Conception, Birth, Infancy and Adolescence of the Juvenile Amputee Program in North America

NEWTON McCOLLOUGH, MD1988 Presidential Guest Lecturer


Editor's Note: Joseph G. Matthews, MD provided a fascinating introduction to Dr. McCollough, as follows:

I was thrilled and pleased to learn that Dr. Newton McCollough was selected to give this year's Presidential Guest Lecture. I asked if I could help to introduce him for I have known and respected him for 36 years. I was his interne, his resident, and his partner for a dozen years, and his successor in the thirteenth juvenile amputee clinic in the country, the first in Florida.

Dr. McCollough's name is still remembered and highly regarded in central Florida, for he was an energetic, honest, practical orthopedic leader, loved by his grateful patients and appreciated by all of his colleagues. He started our resident training program which is still flourishing, and was very active in our state orthopedic society, serving as its president in the mid 1950's. Newt established the first participating juvenile amputee clinic in Florida and helped administer the Crippled Children's Program in central Florida for many years. He was active on the staffs of two children's hospitals, Elk's Hospital in Umatilla and the Eccelston Hospital in Orlando. His work on snakebite care radically changed the management protocol nationally. The number of amputations resulting from treated venomous snake bites has dropped to almost nil. He was an unpaid advisor to the Florida Industrial Commission for years, chosen because he was objective and unbiased. His son, Newton C. McCollough III, is now Medical Director of all Shriners Hospitals for Crippled Children and will probably be President of the American Academy of Orthopaedic Surgeons in the near future.

No one person or group can thank this unusual man adequately for all he has done for his profession and for this organization.

From 1934 to 1937 Thomas Aitken, MD of Indiana University and Charles Frantz, MD, from the University of Michigan, were fellow residents in the orthopedic program at Blodgett Memorial Hospital in Grand Rapids, Michigan. During their training they attended hospital clinics sponsored primarily by the Michigan Crippled Children's Commission. Upon completion of their residencies, both continued their relationship with the clinics of the Commission, particularly those involving patients presenting amputations. Aitken worked at Saint Mary's Hospital, while Frantz remained at Blodgett.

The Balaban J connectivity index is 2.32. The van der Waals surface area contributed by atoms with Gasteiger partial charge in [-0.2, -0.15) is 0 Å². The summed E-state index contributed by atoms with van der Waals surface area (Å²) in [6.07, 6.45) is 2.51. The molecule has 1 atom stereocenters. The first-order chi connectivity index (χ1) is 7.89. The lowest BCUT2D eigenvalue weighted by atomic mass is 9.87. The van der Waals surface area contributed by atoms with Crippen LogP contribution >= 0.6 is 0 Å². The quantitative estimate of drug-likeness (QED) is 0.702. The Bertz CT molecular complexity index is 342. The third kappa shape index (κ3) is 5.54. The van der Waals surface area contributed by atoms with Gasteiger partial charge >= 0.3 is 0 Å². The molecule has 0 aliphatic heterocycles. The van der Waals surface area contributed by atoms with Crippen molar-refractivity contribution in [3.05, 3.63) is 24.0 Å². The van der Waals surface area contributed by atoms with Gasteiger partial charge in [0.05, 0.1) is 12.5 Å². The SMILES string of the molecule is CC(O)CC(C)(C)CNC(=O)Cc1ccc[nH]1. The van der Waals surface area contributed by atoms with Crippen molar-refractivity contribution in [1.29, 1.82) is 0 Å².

In the early 1940's, when wound healing was complete, the amputee was referred to the prosthetist. Often the surgeon never saw the patient again, unless wound breakdown occurred. Edema, erythema, weeping scars, bullae, and troublesome pressure points all fell under the auspices of the prosthetist who treated the problems either by enlarging the socket or adding moleskin or other padding. The sockets were all plug fit, suspended by straps or metal hinges joined to a belt for suspension. Individuals with short below-knee amputations frequently bore weight with a flexed knee on a pad attached to a pylon with a rubber, or sometimes a metal, tip. The prosthesis was suspended by a lateral board-like shaft attached to a pelvic band. A wooden foot was always used. It had a toe break which amounted to a separation of the anterior part of the foot, with a hinge used to give flexibility at the forefoot; the hinge usually was woven or webbed material. Above-knee amputees had single-axis knees made stable only in a noisy hyperextended locked position. The prosthetist not only cared for the health of the amputation limb, but was also responsible for establishing leg length and conducting gait training.